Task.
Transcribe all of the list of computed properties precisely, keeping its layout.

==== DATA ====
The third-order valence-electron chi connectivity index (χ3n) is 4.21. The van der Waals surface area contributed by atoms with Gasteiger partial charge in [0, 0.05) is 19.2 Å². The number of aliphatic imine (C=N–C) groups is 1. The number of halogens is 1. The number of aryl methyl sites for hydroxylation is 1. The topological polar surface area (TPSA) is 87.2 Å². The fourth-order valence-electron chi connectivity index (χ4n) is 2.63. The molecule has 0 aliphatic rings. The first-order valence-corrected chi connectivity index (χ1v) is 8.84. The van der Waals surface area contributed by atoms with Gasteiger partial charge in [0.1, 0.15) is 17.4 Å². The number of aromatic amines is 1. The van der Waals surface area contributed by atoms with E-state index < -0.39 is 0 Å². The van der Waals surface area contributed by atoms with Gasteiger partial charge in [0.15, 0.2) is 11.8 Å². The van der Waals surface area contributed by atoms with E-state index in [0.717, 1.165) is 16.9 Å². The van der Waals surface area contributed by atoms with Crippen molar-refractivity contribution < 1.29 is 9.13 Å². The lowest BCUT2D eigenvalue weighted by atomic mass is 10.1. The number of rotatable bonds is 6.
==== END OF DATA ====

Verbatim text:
The third-order valence-electron chi connectivity index (χ3n) is 4.21. The van der Waals surface area contributed by atoms with Gasteiger partial charge in [0, 0.05) is 19.2 Å². The number of aliphatic imine (C=N–C) groups is 1. The number of halogens is 1. The number of aryl methyl sites for hydroxylation is 1. The topological polar surface area (TPSA) is 87.2 Å². The fourth-order valence-electron chi connectivity index (χ4n) is 2.63. The molecule has 0 aliphatic rings. The first-order valence-corrected chi connectivity index (χ1v) is 8.84. The van der Waals surface area contributed by atoms with Gasteiger partial charge in [0.1, 0.15) is 17.4 Å². The number of aromatic amines is 1. The van der Waals surface area contributed by atoms with E-state index < -0.39 is 0 Å². The van der Waals surface area contributed by atoms with Gasteiger partial charge in [0.15, 0.2) is 11.8 Å². The van der Waals surface area contributed by atoms with E-state index in [0.717, 1.165) is 16.9 Å². The van der Waals surface area contributed by atoms with Crippen molar-refractivity contribution < 1.29 is 9.13 Å². The lowest BCUT2D eigenvalue weighted by atomic mass is 10.1. The number of rotatable bonds is 6.